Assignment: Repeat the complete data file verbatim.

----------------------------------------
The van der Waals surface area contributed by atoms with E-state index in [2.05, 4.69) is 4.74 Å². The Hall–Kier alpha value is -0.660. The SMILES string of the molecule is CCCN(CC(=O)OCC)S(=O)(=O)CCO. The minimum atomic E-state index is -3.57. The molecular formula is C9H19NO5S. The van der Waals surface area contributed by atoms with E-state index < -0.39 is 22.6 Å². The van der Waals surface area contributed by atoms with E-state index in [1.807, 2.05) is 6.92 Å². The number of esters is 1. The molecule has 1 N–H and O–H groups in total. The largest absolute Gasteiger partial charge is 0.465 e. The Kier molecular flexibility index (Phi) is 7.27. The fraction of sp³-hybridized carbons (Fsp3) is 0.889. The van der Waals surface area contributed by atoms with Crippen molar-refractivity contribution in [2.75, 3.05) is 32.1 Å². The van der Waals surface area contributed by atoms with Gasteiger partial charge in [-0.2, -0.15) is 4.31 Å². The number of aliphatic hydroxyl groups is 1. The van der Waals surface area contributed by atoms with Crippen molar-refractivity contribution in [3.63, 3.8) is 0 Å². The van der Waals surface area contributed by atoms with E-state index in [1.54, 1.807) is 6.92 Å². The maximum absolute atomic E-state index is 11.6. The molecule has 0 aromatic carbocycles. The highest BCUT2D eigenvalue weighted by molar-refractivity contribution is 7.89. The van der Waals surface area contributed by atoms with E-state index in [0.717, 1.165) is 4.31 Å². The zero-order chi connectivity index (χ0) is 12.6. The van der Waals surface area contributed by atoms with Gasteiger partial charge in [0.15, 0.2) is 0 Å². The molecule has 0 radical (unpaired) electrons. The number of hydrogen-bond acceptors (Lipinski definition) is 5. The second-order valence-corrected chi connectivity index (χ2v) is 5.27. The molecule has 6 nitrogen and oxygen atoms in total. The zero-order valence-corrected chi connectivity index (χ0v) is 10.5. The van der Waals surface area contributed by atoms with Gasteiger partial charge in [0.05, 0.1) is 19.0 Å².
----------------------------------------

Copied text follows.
The van der Waals surface area contributed by atoms with E-state index in [2.05, 4.69) is 4.74 Å². The Hall–Kier alpha value is -0.660. The SMILES string of the molecule is CCCN(CC(=O)OCC)S(=O)(=O)CCO. The minimum atomic E-state index is -3.57. The molecular formula is C9H19NO5S. The van der Waals surface area contributed by atoms with E-state index < -0.39 is 22.6 Å². The van der Waals surface area contributed by atoms with E-state index in [1.807, 2.05) is 6.92 Å². The number of esters is 1. The molecule has 1 N–H and O–H groups in total. The largest absolute Gasteiger partial charge is 0.465 e. The Kier molecular flexibility index (Phi) is 7.27. The fraction of sp³-hybridized carbons (Fsp3) is 0.889. The van der Waals surface area contributed by atoms with Crippen molar-refractivity contribution in [2.75, 3.05) is 32.1 Å². The van der Waals surface area contributed by atoms with Gasteiger partial charge in [-0.2, -0.15) is 4.31 Å². The number of aliphatic hydroxyl groups is 1. The van der Waals surface area contributed by atoms with Crippen molar-refractivity contribution in [3.63, 3.8) is 0 Å². The van der Waals surface area contributed by atoms with E-state index in [1.54, 1.807) is 6.92 Å². The maximum absolute atomic E-state index is 11.6. The molecule has 0 aromatic carbocycles. The highest BCUT2D eigenvalue weighted by molar-refractivity contribution is 7.89. The van der Waals surface area contributed by atoms with E-state index in [0.717, 1.165) is 4.31 Å². The zero-order chi connectivity index (χ0) is 12.6. The van der Waals surface area contributed by atoms with Gasteiger partial charge in [0.15, 0.2) is 0 Å². The molecule has 0 radical (unpaired) electrons. The number of hydrogen-bond acceptors (Lipinski definition) is 5. The second-order valence-corrected chi connectivity index (χ2v) is 5.27. The molecule has 6 nitrogen and oxygen atoms in total. The zero-order valence-corrected chi connectivity index (χ0v) is 10.5. The van der Waals surface area contributed by atoms with Gasteiger partial charge in [0.05, 0.1) is 19.0 Å².